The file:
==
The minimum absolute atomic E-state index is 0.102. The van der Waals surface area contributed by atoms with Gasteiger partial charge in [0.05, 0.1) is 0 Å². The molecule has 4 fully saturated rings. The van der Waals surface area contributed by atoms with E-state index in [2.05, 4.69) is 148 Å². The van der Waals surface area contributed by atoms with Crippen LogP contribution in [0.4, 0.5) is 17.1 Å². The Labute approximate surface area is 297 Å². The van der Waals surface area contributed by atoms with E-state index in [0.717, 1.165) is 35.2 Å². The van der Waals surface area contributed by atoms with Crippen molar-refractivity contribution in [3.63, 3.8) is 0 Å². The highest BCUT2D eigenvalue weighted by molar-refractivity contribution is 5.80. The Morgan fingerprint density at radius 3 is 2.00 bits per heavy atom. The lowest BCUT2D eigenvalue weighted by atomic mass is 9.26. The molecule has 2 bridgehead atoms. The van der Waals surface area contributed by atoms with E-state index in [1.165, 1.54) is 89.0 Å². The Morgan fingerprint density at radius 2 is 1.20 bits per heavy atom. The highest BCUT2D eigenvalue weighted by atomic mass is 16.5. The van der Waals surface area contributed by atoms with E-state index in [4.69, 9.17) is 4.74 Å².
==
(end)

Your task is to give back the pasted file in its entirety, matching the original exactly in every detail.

The minimum absolute atomic E-state index is 0.102. The van der Waals surface area contributed by atoms with Gasteiger partial charge in [0.05, 0.1) is 0 Å². The molecule has 4 fully saturated rings. The van der Waals surface area contributed by atoms with E-state index in [2.05, 4.69) is 148 Å². The van der Waals surface area contributed by atoms with Crippen LogP contribution in [0.4, 0.5) is 17.1 Å². The Labute approximate surface area is 297 Å². The van der Waals surface area contributed by atoms with E-state index in [0.717, 1.165) is 35.2 Å². The van der Waals surface area contributed by atoms with Crippen molar-refractivity contribution in [3.63, 3.8) is 0 Å². The highest BCUT2D eigenvalue weighted by molar-refractivity contribution is 5.80. The Morgan fingerprint density at radius 3 is 2.00 bits per heavy atom. The lowest BCUT2D eigenvalue weighted by atomic mass is 9.26. The molecule has 2 bridgehead atoms. The van der Waals surface area contributed by atoms with E-state index in [1.165, 1.54) is 89.0 Å². The Morgan fingerprint density at radius 2 is 1.20 bits per heavy atom. The highest BCUT2D eigenvalue weighted by atomic mass is 16.5. The van der Waals surface area contributed by atoms with E-state index in [4.69, 9.17) is 4.74 Å².